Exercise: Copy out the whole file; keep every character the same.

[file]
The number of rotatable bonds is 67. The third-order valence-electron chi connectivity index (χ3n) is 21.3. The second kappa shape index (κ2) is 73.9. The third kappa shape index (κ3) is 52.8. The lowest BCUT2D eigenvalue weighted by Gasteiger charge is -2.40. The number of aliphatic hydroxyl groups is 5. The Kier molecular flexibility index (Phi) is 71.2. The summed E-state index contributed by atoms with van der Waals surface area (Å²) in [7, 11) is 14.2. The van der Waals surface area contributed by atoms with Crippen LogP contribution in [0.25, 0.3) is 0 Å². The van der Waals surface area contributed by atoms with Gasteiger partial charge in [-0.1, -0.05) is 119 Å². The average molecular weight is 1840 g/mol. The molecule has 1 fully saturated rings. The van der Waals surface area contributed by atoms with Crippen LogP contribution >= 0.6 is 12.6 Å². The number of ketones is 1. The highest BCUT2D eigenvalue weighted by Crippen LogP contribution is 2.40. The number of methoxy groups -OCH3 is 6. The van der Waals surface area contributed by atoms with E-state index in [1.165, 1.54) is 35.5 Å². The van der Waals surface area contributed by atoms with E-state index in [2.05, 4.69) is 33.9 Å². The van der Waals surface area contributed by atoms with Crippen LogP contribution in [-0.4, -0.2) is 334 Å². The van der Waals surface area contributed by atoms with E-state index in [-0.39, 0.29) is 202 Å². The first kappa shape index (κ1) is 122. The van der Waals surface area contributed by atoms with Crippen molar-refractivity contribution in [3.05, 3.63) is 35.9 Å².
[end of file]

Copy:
The number of rotatable bonds is 67. The third-order valence-electron chi connectivity index (χ3n) is 21.3. The second kappa shape index (κ2) is 73.9. The third kappa shape index (κ3) is 52.8. The lowest BCUT2D eigenvalue weighted by Gasteiger charge is -2.40. The number of aliphatic hydroxyl groups is 5. The Kier molecular flexibility index (Phi) is 71.2. The summed E-state index contributed by atoms with van der Waals surface area (Å²) in [7, 11) is 14.2. The van der Waals surface area contributed by atoms with Crippen LogP contribution in [0.25, 0.3) is 0 Å². The van der Waals surface area contributed by atoms with Gasteiger partial charge in [-0.1, -0.05) is 119 Å². The average molecular weight is 1840 g/mol. The molecule has 1 fully saturated rings. The van der Waals surface area contributed by atoms with Crippen LogP contribution >= 0.6 is 12.6 Å². The number of ketones is 1. The highest BCUT2D eigenvalue weighted by Crippen LogP contribution is 2.40. The number of methoxy groups -OCH3 is 6. The van der Waals surface area contributed by atoms with E-state index in [1.165, 1.54) is 35.5 Å². The van der Waals surface area contributed by atoms with E-state index in [2.05, 4.69) is 33.9 Å². The van der Waals surface area contributed by atoms with Crippen LogP contribution in [-0.4, -0.2) is 334 Å². The van der Waals surface area contributed by atoms with E-state index in [-0.39, 0.29) is 202 Å². The first kappa shape index (κ1) is 122. The van der Waals surface area contributed by atoms with Crippen molar-refractivity contribution in [3.05, 3.63) is 35.9 Å².